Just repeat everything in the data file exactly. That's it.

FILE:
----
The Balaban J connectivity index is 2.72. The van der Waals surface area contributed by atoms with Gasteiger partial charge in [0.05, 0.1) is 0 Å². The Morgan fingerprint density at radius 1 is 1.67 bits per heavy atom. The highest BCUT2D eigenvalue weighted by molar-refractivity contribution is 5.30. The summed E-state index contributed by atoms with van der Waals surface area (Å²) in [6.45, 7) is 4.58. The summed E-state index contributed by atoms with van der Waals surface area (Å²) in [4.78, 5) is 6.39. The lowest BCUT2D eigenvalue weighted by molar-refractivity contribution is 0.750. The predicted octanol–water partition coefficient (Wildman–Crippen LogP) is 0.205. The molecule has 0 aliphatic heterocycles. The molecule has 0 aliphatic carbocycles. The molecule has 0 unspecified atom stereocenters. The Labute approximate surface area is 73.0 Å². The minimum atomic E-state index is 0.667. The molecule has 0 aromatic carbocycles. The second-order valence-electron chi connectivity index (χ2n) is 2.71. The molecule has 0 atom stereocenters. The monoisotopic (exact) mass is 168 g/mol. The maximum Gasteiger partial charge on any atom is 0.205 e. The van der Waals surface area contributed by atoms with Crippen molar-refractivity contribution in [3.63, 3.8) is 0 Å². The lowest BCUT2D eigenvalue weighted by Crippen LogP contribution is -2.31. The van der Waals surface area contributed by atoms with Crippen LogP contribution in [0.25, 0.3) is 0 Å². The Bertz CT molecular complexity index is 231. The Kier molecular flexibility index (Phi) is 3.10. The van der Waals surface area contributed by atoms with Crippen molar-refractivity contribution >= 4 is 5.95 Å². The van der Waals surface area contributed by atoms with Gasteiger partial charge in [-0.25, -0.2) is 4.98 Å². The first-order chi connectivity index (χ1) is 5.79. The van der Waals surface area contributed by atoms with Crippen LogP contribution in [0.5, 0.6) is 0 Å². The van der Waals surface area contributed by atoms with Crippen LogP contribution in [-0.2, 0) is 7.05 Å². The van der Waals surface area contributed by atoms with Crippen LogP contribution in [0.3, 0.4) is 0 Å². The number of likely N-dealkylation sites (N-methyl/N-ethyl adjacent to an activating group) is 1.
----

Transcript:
The Balaban J connectivity index is 2.72. The van der Waals surface area contributed by atoms with Gasteiger partial charge in [0.05, 0.1) is 0 Å². The Morgan fingerprint density at radius 1 is 1.67 bits per heavy atom. The highest BCUT2D eigenvalue weighted by molar-refractivity contribution is 5.30. The summed E-state index contributed by atoms with van der Waals surface area (Å²) in [6.45, 7) is 4.58. The summed E-state index contributed by atoms with van der Waals surface area (Å²) in [4.78, 5) is 6.39. The lowest BCUT2D eigenvalue weighted by molar-refractivity contribution is 0.750. The predicted octanol–water partition coefficient (Wildman–Crippen LogP) is 0.205. The molecule has 0 aliphatic heterocycles. The molecule has 0 aliphatic carbocycles. The molecule has 0 unspecified atom stereocenters. The Labute approximate surface area is 73.0 Å². The minimum atomic E-state index is 0.667. The molecule has 0 aromatic carbocycles. The second-order valence-electron chi connectivity index (χ2n) is 2.71. The molecule has 0 atom stereocenters. The monoisotopic (exact) mass is 168 g/mol. The maximum Gasteiger partial charge on any atom is 0.205 e. The van der Waals surface area contributed by atoms with Crippen molar-refractivity contribution in [3.63, 3.8) is 0 Å². The lowest BCUT2D eigenvalue weighted by Crippen LogP contribution is -2.31. The van der Waals surface area contributed by atoms with Crippen LogP contribution in [0.25, 0.3) is 0 Å². The Bertz CT molecular complexity index is 231. The Kier molecular flexibility index (Phi) is 3.10. The van der Waals surface area contributed by atoms with Crippen molar-refractivity contribution >= 4 is 5.95 Å². The van der Waals surface area contributed by atoms with Gasteiger partial charge in [-0.25, -0.2) is 4.98 Å². The first-order chi connectivity index (χ1) is 5.79. The van der Waals surface area contributed by atoms with Crippen LogP contribution in [0.5, 0.6) is 0 Å². The van der Waals surface area contributed by atoms with Crippen LogP contribution in [-0.2, 0) is 7.05 Å². The van der Waals surface area contributed by atoms with Crippen LogP contribution in [0.3, 0.4) is 0 Å². The number of likely N-dealkylation sites (N-methyl/N-ethyl adjacent to an activating group) is 1.